Dual-polarization weather radars have evolved significantly in the last three decades culminating in operational deployment by the National Weather Service. In addition to operational applications in the weather service, dual-polarization radars have shown significant potential in contributing to the research fields of ground-based remote sensing of rainfall microphysics, the study of precipitation evolution, and hydrometeor classification. Microphysical characterization of precipitation and quantitative precipitation estimation are important applications that are critical in the validation of satellite-borne precipitation measurements and also serve as valuable tools in algorithm development. This paper presents the important role played by dual-polarization radar in validating spaceborne precipitation measurements. Examples of raindrop size distribution retrievals and hydrometeor-type classification are discussed. The quantitative precipitation estimation is a product of direct relevance to spaceborne observations. During the Tropical Rainfall Measuring Mission (TRMM) program substantial advancement was made with ground-based polarization radars collecting unique observations in the tropics, which are noted. The scientific accomplishments of relevance to spaceborne measurements of precipitation are summarized. The potential of dual-polarization radars and opportunities in the era of the global precipitation measurement mission is also discussed.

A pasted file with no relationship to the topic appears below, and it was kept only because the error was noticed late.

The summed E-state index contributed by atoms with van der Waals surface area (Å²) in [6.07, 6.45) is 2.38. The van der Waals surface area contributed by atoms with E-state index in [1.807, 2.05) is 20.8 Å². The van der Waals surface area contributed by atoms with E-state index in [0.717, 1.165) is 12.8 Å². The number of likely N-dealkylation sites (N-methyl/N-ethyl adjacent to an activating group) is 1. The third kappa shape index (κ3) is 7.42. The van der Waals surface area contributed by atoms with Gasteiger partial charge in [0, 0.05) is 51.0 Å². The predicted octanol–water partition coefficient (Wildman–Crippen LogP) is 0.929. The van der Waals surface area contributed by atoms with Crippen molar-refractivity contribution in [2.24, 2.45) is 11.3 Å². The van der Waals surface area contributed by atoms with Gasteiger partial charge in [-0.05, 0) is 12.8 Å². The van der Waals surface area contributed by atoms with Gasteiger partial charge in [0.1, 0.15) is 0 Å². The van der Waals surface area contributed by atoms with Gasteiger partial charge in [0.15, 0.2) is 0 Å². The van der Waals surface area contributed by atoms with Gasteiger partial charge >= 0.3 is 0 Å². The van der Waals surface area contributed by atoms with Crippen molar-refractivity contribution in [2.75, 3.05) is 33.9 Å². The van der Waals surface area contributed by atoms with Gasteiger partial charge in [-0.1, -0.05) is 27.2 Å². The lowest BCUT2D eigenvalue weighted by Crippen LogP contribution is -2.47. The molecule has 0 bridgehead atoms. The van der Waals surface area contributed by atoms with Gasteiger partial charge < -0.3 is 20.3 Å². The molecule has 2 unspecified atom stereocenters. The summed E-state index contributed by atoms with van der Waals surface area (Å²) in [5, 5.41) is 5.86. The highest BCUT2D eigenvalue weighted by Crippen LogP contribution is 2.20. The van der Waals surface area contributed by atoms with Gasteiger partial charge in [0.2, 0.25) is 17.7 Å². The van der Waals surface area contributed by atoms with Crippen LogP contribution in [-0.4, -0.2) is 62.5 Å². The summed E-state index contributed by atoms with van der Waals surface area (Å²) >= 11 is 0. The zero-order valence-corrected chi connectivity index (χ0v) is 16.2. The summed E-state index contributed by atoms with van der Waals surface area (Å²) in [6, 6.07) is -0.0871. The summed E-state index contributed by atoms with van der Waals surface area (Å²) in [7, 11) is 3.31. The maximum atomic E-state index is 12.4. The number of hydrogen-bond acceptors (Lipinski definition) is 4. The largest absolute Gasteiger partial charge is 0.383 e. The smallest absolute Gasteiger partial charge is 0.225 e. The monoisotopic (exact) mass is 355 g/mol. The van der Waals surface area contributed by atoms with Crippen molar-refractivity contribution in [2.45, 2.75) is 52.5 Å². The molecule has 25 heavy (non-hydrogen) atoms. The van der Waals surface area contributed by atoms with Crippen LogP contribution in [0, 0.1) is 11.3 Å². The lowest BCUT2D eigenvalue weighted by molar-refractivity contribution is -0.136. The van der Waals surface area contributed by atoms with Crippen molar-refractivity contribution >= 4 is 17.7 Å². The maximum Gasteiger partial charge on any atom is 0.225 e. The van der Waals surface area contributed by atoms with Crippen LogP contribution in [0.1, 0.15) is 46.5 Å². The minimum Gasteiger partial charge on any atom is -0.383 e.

Bulletin of the American Meteorological Society – American Meteorological Society
Published: Aug 15, 2008
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